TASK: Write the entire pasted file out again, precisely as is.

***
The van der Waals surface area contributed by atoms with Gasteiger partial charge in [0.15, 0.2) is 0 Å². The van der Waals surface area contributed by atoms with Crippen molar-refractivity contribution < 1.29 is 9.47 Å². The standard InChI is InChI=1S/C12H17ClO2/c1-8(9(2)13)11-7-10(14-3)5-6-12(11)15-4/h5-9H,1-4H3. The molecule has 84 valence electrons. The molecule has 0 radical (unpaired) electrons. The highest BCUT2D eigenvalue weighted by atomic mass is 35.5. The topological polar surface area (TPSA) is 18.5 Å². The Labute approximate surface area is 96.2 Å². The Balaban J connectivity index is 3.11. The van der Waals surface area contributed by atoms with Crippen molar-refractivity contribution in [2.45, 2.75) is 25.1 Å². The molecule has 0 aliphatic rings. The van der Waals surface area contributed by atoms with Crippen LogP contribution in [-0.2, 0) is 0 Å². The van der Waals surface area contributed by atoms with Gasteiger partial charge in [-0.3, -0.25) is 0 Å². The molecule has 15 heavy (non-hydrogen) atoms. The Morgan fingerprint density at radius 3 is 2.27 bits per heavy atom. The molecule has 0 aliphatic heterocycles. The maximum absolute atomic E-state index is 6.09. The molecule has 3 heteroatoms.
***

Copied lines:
The van der Waals surface area contributed by atoms with Gasteiger partial charge in [0.15, 0.2) is 0 Å². The van der Waals surface area contributed by atoms with Crippen molar-refractivity contribution < 1.29 is 9.47 Å². The standard InChI is InChI=1S/C12H17ClO2/c1-8(9(2)13)11-7-10(14-3)5-6-12(11)15-4/h5-9H,1-4H3. The molecule has 84 valence electrons. The molecule has 0 radical (unpaired) electrons. The highest BCUT2D eigenvalue weighted by atomic mass is 35.5. The topological polar surface area (TPSA) is 18.5 Å². The Labute approximate surface area is 96.2 Å². The Balaban J connectivity index is 3.11. The van der Waals surface area contributed by atoms with Crippen molar-refractivity contribution in [2.45, 2.75) is 25.1 Å². The molecule has 0 aliphatic rings. The van der Waals surface area contributed by atoms with Crippen LogP contribution in [-0.2, 0) is 0 Å². The van der Waals surface area contributed by atoms with Gasteiger partial charge in [-0.3, -0.25) is 0 Å². The molecule has 15 heavy (non-hydrogen) atoms. The Morgan fingerprint density at radius 3 is 2.27 bits per heavy atom. The molecule has 0 aliphatic heterocycles. The maximum absolute atomic E-state index is 6.09. The molecule has 3 heteroatoms.